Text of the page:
Concert tour organiser and chorister El Etherington is teaming up with her cousin Jane Kitchen, contributing editor at Spa Business, to launch a retreat company which will deliver the therapeutic benefits of singing – both mental and physical – to spas.
“The documented benefits of singing – and in particular, singing in a group – are profound,” says Etherington, co-founder of Wellness-Sing. She explains that participants can reduce stress, boost their immune system, improve mental alertness and focus, improve posture and build social connections all through the simple act of singing.
Wellness-Sing, which launched in January, will partner with luxury wellness destinations to host the three- to seven-day retreats which will vary in price depending on location. The workshops will include up to four hours of singing a day and introduce a variety of choral techniques, alongside complementary modalities.
“Many of our guests at our pilot retreat who had never had singing instruction before were surprised by how physical it is, and how breathing and muscle control are involved,” says Etherington. “It’s a perfect activity for practising mindfulness… Combining spa time and yoga classes with singing is a natural fit – everyone came out of the weekend feeling refreshed and grounded.”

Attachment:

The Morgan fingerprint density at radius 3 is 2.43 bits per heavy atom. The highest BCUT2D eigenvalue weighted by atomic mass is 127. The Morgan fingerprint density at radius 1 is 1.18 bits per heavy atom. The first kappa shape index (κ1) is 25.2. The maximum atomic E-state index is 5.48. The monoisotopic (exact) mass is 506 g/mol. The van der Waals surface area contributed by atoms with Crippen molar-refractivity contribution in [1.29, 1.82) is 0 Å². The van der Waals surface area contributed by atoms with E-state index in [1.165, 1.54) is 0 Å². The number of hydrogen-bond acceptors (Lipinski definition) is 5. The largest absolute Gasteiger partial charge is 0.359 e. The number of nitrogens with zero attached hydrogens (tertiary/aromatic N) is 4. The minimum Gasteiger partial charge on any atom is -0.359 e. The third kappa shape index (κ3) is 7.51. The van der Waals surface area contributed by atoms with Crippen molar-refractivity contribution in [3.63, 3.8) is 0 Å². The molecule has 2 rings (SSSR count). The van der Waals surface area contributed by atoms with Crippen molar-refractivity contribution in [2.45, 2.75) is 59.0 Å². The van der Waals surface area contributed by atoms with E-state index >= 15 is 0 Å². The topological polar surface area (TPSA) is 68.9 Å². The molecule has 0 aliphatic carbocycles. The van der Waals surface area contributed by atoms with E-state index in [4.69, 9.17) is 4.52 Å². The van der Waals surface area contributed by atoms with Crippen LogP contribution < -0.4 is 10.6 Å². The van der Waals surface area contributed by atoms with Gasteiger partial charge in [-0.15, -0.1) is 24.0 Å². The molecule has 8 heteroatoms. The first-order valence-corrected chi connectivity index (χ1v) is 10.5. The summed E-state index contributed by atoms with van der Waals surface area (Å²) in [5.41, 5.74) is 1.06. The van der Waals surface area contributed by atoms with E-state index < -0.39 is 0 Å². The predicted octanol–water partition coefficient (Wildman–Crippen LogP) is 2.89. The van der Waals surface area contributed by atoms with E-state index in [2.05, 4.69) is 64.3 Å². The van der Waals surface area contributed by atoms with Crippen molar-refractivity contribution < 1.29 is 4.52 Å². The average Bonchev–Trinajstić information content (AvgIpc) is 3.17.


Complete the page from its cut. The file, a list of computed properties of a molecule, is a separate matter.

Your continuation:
Wellness-Sing also plans to offer informal lectures and unique, ‘one-off’ experiences based on location – think Scandinavian joiku singing at the top of a hill after a sunrise hike.
Etherington studied vocal arts and community music to masters level, has been a member of choirs all her life and also has experience as a music session leader in a therapeutic environment. For the past 12 years, she has run concert tours across Europe for leading tour consultancy ACFEA.
The genesis for Wellness-Sing came about on a weekend in Riga, Latvia, where Kitchen was writing about pirts, a local sauna tradition, and Etherington was on tour with the UK’s Reading Bach Choir. A weekend spent experiencing both singing and wellness led them to talk about bringing their two worlds together, and Wellness-Sing was born.
Etherington says: “My hope is that these retreats attract not just seasoned singers, but also those who have yet to experience the joy that singing in a group can bring.”
Kitchen adds: “With loneliness on the rise – and new evidence of just how harmful it is to our mental health – a retreat like this has the added benefit of bringing people together to feel like they’re part of a unit. So much of the feedback that we got from our pilot weekend focused on that aspect – the connections made, the new friendships started. That, to me, is the magic.”